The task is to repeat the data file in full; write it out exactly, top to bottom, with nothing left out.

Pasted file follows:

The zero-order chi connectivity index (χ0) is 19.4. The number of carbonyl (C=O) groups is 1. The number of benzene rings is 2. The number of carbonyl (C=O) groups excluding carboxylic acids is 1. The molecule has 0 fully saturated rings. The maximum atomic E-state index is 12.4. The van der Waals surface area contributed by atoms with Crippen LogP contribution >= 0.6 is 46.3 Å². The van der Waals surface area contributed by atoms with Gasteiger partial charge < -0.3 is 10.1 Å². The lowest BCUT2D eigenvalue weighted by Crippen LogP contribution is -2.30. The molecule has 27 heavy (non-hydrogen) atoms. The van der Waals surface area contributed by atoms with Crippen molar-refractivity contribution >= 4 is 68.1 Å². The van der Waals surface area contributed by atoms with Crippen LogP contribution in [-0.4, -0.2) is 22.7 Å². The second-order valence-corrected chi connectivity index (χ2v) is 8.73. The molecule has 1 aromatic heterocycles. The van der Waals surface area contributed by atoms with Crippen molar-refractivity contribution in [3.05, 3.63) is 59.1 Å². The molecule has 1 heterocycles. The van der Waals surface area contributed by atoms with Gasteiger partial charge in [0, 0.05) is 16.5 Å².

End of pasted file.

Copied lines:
The zero-order chi connectivity index (χ0) is 19.4. The number of carbonyl (C=O) groups is 1. The number of benzene rings is 2. The number of carbonyl (C=O) groups excluding carboxylic acids is 1. The molecule has 0 fully saturated rings. The maximum atomic E-state index is 12.4. The van der Waals surface area contributed by atoms with Crippen LogP contribution >= 0.6 is 46.3 Å². The van der Waals surface area contributed by atoms with Gasteiger partial charge < -0.3 is 10.1 Å². The lowest BCUT2D eigenvalue weighted by Crippen LogP contribution is -2.30. The molecule has 27 heavy (non-hydrogen) atoms. The van der Waals surface area contributed by atoms with Crippen molar-refractivity contribution >= 4 is 68.1 Å². The van der Waals surface area contributed by atoms with Crippen LogP contribution in [-0.4, -0.2) is 22.7 Å². The second-order valence-corrected chi connectivity index (χ2v) is 8.73. The molecule has 1 aromatic heterocycles. The van der Waals surface area contributed by atoms with Crippen molar-refractivity contribution in [3.05, 3.63) is 59.1 Å². The molecule has 1 heterocycles. The van der Waals surface area contributed by atoms with Gasteiger partial charge in [0, 0.05) is 16.5 Å².